Monday, August 25, 2008

The Real Hard Problem (Cont'd)

In my last post I argued that Chalmers' distinction between the psychological and the phenomenal concepts of mind misses what is in fact the most peculiar feature about human mindedness, namely, that our psychology is manifest through our phenomenology. Chalmers focuses upon what are in fact aberrant cases of human wakeful consciousness (sensations like pain, or the fact that minor chords are often associated with a dour feeling, or a struck funny bone ) in order to bring out a supposedly general concept, viz., the phenomenal. The phenomenal concept of mind designates that feature of consciousness that, like pain, supervenes upon otherwise psychologically specifiable states. The hard problem in philosophy of mind is too account for this queer property.

Chalmers' phenomenalism is of course very unlike the phenomenalisms characteristic of the early twentieth century. Traditional phenomenalisms focused upon phenomena as the objects or contents of conscious states (usually confusing or conflating the distinction). Chalmers’ notion of the phenomenal is closer to Brentano’s concept of inner consciousness than it is to these theories. Brentano characterized inner consciousness as a sort of second-order awareness that accompanies all conscious acts. Brentano’s inner consciousness—like, presumably, Chalmers phenomenal awareness—is necessarily second order in that is must always accompany an object-directed act (the act’s ‘primary content’). Presumably Chalmers (like Husserl) would disagree that all mental states are intentional, for not all mental states are object-directed or object-consciousness. But this should not affect the secondary status of phenomenal consciousness, so long as we admit that there is no such as ‘pure consciousness’ (mystics to the contrary). Chalmers, Brentano and Husserl would all agree—I think—that in order for phenomenal consciousness to arise, something else must be going on as well, whether that something else is object-directed or not. 

However, from the fact that phenomenally conscious states need not be object-directed (intentional), it does not follow that object-directed states need not be phenomenal. Chalmers makes this unwarranted inference—and is not aytpical in so doing. He does so because, given different definitions of objectivity, there are different ways of accounting for intentionality (computationally, truth-semantically, informatically, etc), but the point is that none of these get at the fact that there are objects--and therefore a world--for us only insofar as we are conscious. This important blindspot has unfortunately eclipsed for many thinkers any true interest in (Husserlian) phenomenology, for lack of understanding the conceptual terrain in which it works. (NB: because of the ambiguities associated with the term phenomenal, I prefer to use the term ‘personal’: what is characteristic about human intentionality, as opposed to say either computer or dog intentionality, is that it is personal). 

What is that terrain? Above I stated that in order for phenomenal consciousness to arise, something else must be going as well (although it need not be object-oriented, contrary to Brentano). Alternatively, as I just argued, in order for there to be object-oriented consciousness for persons, this consciousness must be phenomenal—or better, personal. Notice the modal terms: must be this, must be that. There is a necessity here. Contra Chalmers—as I noted in the last post—the co-occurrence of the phenomenal and psychological in the unity of personal consciousness is not a matter of mere empirical or contingent fact, but one of necessity. The question is, what sort?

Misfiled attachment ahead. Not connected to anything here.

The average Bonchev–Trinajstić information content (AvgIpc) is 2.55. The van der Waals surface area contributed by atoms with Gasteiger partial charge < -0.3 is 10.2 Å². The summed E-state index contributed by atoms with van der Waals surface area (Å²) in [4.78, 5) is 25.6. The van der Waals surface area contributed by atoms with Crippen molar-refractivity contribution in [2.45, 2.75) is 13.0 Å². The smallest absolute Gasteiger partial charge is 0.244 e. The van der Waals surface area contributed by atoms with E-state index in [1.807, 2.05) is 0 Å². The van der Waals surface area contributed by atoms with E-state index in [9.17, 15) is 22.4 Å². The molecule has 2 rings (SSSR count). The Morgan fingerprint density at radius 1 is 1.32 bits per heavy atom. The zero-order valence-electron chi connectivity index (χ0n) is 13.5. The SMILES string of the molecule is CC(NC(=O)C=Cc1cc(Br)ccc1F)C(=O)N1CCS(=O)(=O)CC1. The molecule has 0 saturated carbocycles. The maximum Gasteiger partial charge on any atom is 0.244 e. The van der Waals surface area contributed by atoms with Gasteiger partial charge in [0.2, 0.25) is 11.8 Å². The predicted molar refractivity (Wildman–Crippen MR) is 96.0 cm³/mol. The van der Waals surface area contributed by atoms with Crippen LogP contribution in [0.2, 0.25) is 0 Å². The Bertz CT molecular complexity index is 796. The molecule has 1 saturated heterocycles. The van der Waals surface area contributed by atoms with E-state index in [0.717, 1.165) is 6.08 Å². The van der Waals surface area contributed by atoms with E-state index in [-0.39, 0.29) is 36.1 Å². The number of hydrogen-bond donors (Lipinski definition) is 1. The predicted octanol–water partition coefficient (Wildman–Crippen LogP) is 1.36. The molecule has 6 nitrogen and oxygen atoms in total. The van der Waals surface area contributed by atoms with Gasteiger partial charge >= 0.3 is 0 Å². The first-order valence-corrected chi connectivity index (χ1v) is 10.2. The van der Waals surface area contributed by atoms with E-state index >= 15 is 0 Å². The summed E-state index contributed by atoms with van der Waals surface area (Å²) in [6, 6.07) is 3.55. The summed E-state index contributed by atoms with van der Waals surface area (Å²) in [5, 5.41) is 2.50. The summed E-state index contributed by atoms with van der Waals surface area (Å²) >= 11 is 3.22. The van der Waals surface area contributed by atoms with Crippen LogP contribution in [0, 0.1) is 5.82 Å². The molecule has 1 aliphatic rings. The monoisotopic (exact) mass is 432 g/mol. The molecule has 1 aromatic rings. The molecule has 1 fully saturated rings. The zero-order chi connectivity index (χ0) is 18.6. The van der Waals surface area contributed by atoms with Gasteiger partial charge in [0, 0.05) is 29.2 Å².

Brentano observed that mental phenomena are characterized by a certain unity unlike that exhibited by physical phenomena. Mental phenomena—all the various contents of any given moment of consciousness—are unified internally, rather than externally; unlike the co-occurrence of physical phenomena, mental phenomena do not just happen to be next to each other (successive in Hume’s sense). This unity is supplied by the fact that all mental contents of a momentary act of consciousness are unified in one consciousness. The various contents and objects of a momentary act of consciousness (the 'specious present') don't just happen to be in the same 'place' in the way that the books and bed and desk I own just happen to be in this room with me now. The unity that underlies the contents of consciousness is tighter and more rigorous than the merely spatial co-location of items in my room. (This is of course an old point, going back at least to Kant, even Leibniz). Hume’s mistake, according to Brentano, was to believe that since there was no simple, detectable entity underlying the various presentations, there was no self. Mental phenomena do not appear to (in the dative) a self; the self is the unity of mental phenomena in one consciousness. Hume’s mistake was to confuse unity with simplicity, and Kant’s mistake was to confuse the appearance of external, material objects to a self with the presentation of a self’s own mental acts to itself (in a secondary, rather than dative manner, as discussed above).

We therefore need a way to talk about the unity of consciousness and mental phenomena—the unity of the phenomenal and the psychological in the personal—in a way that does not presuppose that his unity is a contingent matter of fact. That is to say, the unity involved here is of a logical or conceptual, rather than factual, sort. Brentano began the application of mereological concepts to the philosophy of mind, Husserl then formalized and extended this notion, putting it at the heart of his systematic phenomenology. When I claim, as I often have before, that phenomenology is a sort of formal science, it is this that I have in mind.